In a recent letter of interpretation, PHMSA answers the question: "Does the 49 CFR exception for materials of trade apply to lithium batteries?"
US DOT has announced a new 20-member safety committee to provide advice and recommendations to improve the safe air transportation of lithium ion and lithium metal cells and batteries.
Although the lithium-ion battery is just about 30 years old, it has “created the right conditions for a wireless and fossil fuel-free society, and so brought the greatest benefit to humankind,” according to the Nobel committee. For these reasons, the 2019 Nobel Prize in chemistry was awarded to the creators of the lithium-ion battery.
Any business that sells lithium battery powered equipment should be ready for the possibility that customers may return devices with damaged batteries or bring back their recalled items for a replacement.
Starting January 1, 2020, manufacturers and distributors of lithium cells and batteries (and equipment powered by lithium cells or batteries) must make available a lithium battery testing summary that provides critical safety information about their batteries to downstream shippers and consumers.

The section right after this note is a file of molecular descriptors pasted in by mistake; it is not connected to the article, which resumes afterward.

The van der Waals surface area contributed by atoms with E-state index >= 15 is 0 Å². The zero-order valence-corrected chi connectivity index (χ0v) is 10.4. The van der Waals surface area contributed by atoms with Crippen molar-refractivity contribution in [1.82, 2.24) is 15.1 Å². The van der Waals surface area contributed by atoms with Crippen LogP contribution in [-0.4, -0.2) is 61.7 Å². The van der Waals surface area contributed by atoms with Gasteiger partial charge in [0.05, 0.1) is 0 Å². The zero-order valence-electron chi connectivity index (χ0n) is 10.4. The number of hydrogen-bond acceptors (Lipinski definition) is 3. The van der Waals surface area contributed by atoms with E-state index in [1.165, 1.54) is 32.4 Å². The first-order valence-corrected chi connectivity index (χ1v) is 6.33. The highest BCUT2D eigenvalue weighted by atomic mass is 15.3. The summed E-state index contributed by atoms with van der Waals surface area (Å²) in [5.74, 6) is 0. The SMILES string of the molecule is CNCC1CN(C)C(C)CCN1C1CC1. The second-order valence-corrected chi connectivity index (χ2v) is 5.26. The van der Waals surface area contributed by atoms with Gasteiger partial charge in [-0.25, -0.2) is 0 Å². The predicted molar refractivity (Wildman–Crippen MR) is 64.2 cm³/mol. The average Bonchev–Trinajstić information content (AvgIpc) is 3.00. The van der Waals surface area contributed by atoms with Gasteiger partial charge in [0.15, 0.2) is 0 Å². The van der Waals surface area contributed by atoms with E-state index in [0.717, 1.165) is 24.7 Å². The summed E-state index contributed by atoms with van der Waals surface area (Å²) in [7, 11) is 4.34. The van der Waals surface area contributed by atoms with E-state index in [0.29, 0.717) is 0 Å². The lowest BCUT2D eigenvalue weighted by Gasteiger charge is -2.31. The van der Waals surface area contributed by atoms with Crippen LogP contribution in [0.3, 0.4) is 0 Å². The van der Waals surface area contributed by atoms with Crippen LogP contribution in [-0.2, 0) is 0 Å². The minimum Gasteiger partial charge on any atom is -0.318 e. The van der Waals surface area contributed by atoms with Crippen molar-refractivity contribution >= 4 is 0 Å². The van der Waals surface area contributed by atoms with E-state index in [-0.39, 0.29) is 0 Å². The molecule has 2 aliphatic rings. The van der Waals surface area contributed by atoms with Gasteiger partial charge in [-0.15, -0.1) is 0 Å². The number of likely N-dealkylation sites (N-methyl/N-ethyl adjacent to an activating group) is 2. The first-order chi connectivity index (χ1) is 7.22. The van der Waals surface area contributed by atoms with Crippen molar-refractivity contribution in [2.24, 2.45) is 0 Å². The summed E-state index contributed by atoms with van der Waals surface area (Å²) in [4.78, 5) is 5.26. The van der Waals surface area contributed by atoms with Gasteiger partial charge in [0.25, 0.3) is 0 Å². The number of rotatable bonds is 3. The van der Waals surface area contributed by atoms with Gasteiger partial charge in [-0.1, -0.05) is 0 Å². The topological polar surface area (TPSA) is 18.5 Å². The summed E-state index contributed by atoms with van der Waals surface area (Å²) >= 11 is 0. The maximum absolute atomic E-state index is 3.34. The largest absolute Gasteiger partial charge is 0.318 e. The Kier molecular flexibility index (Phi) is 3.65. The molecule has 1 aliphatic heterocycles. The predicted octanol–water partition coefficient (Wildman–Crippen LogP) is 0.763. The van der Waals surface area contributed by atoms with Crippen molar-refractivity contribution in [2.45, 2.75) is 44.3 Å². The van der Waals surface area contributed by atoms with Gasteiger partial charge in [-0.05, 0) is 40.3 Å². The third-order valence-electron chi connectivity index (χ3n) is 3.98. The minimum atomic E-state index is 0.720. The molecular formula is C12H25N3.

Just before Memorial Day weekend, the Office of Information and Regulatory Affairs (OIRA) released the Spring 2019 Unified Agenda of Regulatory and Deregulatory Actions. Updated twice per year, the Unified Agenda gives industry stakeholders and the public a view into rulemaking activities in progress at major Federal agencies.
Take this quick lithium battery quiz to test your knowledge of the latest lithium battery regulations and the history of these batteries in commerce.
US DOT’s Pipeline and Hazardous Materials Safety Administration announced last week the formation of a new Lithium Battery Safety Advisory Committee.
PHMSA snuck a new marking/labeling requirement for excepted lithium batteries shipped by all modes (including ground shipments) into its HM-224I lithium battery "harmonization" Interim Final Rule, in effect as of March 6, 2019.
As energy storage technology improves, so will the ferocity with which lithium batteries can potentially ignite or “explode.” For safety professionals, this means that training on safe lithium battery handling procedures may be a smart addition to any workplace safety program—and may even be required under OSHA’s General Duty Clause.
Safety professionals can use this guide as a quick reference to OSHA’s regulations for training hours, days of field experience,
refresher training, and HAZWOPER regulatory references where more information is available. The guide also includes course recommendations for managers or personnel in need of OSHA-required HAZWOPER training.